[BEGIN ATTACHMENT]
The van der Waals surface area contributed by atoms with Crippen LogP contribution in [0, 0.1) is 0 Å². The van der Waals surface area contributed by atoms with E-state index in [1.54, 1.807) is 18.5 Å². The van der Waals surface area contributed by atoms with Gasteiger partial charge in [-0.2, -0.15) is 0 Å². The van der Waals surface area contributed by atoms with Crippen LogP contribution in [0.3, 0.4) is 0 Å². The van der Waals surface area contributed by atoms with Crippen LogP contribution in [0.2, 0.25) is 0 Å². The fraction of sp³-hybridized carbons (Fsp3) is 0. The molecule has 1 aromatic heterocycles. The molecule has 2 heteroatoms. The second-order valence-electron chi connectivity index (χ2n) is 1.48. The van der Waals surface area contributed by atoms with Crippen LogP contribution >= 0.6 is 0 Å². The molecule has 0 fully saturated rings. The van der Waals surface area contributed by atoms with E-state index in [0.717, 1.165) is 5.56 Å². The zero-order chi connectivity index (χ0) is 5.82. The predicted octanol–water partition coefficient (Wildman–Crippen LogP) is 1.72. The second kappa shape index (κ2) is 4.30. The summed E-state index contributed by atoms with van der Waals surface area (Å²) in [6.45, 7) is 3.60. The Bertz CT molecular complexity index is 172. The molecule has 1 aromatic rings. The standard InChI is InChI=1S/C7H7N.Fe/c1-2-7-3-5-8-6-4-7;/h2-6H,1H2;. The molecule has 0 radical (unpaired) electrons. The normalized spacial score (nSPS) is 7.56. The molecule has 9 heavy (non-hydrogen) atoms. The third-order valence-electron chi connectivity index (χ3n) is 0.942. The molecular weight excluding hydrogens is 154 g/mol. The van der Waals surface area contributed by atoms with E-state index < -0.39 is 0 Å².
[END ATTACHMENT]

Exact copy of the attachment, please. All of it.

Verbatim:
The van der Waals surface area contributed by atoms with Crippen LogP contribution in [0, 0.1) is 0 Å². The van der Waals surface area contributed by atoms with E-state index in [1.54, 1.807) is 18.5 Å². The van der Waals surface area contributed by atoms with Gasteiger partial charge in [-0.2, -0.15) is 0 Å². The van der Waals surface area contributed by atoms with Crippen LogP contribution in [0.3, 0.4) is 0 Å². The van der Waals surface area contributed by atoms with Crippen LogP contribution in [0.2, 0.25) is 0 Å². The fraction of sp³-hybridized carbons (Fsp3) is 0. The molecule has 1 aromatic heterocycles. The molecule has 2 heteroatoms. The second-order valence-electron chi connectivity index (χ2n) is 1.48. The van der Waals surface area contributed by atoms with Crippen LogP contribution >= 0.6 is 0 Å². The molecule has 0 fully saturated rings. The van der Waals surface area contributed by atoms with E-state index in [0.717, 1.165) is 5.56 Å². The zero-order chi connectivity index (χ0) is 5.82. The predicted octanol–water partition coefficient (Wildman–Crippen LogP) is 1.72. The second kappa shape index (κ2) is 4.30. The summed E-state index contributed by atoms with van der Waals surface area (Å²) in [6.45, 7) is 3.60. The Bertz CT molecular complexity index is 172. The molecule has 1 aromatic rings. The standard InChI is InChI=1S/C7H7N.Fe/c1-2-7-3-5-8-6-4-7;/h2-6H,1H2;. The molecule has 0 radical (unpaired) electrons. The normalized spacial score (nSPS) is 7.56. The molecule has 9 heavy (non-hydrogen) atoms. The third-order valence-electron chi connectivity index (χ3n) is 0.942. The molecular weight excluding hydrogens is 154 g/mol. The van der Waals surface area contributed by atoms with E-state index < -0.39 is 0 Å².